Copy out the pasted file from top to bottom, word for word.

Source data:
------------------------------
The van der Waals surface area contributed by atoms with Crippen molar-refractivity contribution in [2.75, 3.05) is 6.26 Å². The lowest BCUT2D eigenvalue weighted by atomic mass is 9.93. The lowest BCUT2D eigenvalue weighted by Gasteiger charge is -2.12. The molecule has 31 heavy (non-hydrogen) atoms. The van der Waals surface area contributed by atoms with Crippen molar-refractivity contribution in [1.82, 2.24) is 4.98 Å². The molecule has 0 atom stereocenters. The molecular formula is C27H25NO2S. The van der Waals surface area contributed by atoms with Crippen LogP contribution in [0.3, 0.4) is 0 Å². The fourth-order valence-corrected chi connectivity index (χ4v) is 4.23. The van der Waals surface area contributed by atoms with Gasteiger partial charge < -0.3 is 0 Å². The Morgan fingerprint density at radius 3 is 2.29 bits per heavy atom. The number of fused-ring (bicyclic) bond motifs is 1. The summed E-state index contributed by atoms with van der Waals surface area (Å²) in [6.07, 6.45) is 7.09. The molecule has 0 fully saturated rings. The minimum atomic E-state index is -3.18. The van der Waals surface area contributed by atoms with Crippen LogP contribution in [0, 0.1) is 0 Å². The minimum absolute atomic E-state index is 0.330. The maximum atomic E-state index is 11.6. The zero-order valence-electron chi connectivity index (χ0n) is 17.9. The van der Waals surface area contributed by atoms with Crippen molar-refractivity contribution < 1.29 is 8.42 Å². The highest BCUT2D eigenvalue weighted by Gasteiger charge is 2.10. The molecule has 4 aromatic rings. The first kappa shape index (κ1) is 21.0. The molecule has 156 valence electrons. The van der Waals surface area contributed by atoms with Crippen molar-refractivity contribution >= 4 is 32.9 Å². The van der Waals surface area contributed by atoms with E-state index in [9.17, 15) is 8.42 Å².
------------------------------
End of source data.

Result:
The van der Waals surface area contributed by atoms with Crippen molar-refractivity contribution in [2.75, 3.05) is 6.26 Å². The lowest BCUT2D eigenvalue weighted by atomic mass is 9.93. The lowest BCUT2D eigenvalue weighted by Gasteiger charge is -2.12. The molecule has 31 heavy (non-hydrogen) atoms. The van der Waals surface area contributed by atoms with Crippen molar-refractivity contribution in [1.82, 2.24) is 4.98 Å². The molecule has 0 atom stereocenters. The molecular formula is C27H25NO2S. The van der Waals surface area contributed by atoms with Crippen LogP contribution in [0.3, 0.4) is 0 Å². The fourth-order valence-corrected chi connectivity index (χ4v) is 4.23. The van der Waals surface area contributed by atoms with Gasteiger partial charge < -0.3 is 0 Å². The Morgan fingerprint density at radius 3 is 2.29 bits per heavy atom. The number of fused-ring (bicyclic) bond motifs is 1. The summed E-state index contributed by atoms with van der Waals surface area (Å²) in [6.07, 6.45) is 7.09. The molecule has 0 fully saturated rings. The minimum atomic E-state index is -3.18. The van der Waals surface area contributed by atoms with Crippen LogP contribution in [0, 0.1) is 0 Å². The minimum absolute atomic E-state index is 0.330. The maximum atomic E-state index is 11.6. The zero-order valence-electron chi connectivity index (χ0n) is 17.9. The van der Waals surface area contributed by atoms with Crippen molar-refractivity contribution < 1.29 is 8.42 Å². The highest BCUT2D eigenvalue weighted by Gasteiger charge is 2.10. The molecule has 4 aromatic rings. The first kappa shape index (κ1) is 21.0. The molecule has 156 valence electrons. The van der Waals surface area contributed by atoms with Crippen molar-refractivity contribution >= 4 is 32.9 Å². The van der Waals surface area contributed by atoms with E-state index in [9.17, 15) is 8.42 Å².